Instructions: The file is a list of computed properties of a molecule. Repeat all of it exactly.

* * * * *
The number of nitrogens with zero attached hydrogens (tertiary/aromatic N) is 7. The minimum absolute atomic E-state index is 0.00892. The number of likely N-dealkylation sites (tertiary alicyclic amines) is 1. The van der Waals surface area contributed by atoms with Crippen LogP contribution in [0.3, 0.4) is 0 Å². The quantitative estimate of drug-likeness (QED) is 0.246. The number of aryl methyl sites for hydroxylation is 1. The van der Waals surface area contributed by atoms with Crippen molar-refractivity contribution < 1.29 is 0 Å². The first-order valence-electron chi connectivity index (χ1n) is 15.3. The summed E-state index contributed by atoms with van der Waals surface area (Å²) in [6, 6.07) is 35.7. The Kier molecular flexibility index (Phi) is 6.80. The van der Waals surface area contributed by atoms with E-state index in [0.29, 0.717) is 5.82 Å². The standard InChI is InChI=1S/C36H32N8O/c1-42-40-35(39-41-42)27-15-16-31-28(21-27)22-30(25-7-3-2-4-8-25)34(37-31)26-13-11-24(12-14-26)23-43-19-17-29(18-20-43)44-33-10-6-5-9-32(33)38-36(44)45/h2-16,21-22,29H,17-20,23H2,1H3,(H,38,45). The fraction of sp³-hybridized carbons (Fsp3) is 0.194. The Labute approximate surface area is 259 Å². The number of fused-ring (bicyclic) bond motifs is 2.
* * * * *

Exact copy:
The number of nitrogens with zero attached hydrogens (tertiary/aromatic N) is 7. The minimum absolute atomic E-state index is 0.00892. The number of likely N-dealkylation sites (tertiary alicyclic amines) is 1. The van der Waals surface area contributed by atoms with Crippen LogP contribution in [0.3, 0.4) is 0 Å². The quantitative estimate of drug-likeness (QED) is 0.246. The number of aryl methyl sites for hydroxylation is 1. The van der Waals surface area contributed by atoms with Crippen molar-refractivity contribution < 1.29 is 0 Å². The first-order valence-electron chi connectivity index (χ1n) is 15.3. The summed E-state index contributed by atoms with van der Waals surface area (Å²) in [6, 6.07) is 35.7. The Kier molecular flexibility index (Phi) is 6.80. The van der Waals surface area contributed by atoms with E-state index in [0.29, 0.717) is 5.82 Å². The standard InChI is InChI=1S/C36H32N8O/c1-42-40-35(39-41-42)27-15-16-31-28(21-27)22-30(25-7-3-2-4-8-25)34(37-31)26-13-11-24(12-14-26)23-43-19-17-29(18-20-43)44-33-10-6-5-9-32(33)38-36(44)45/h2-16,21-22,29H,17-20,23H2,1H3,(H,38,45). The fraction of sp³-hybridized carbons (Fsp3) is 0.194. The Labute approximate surface area is 259 Å². The number of fused-ring (bicyclic) bond motifs is 2.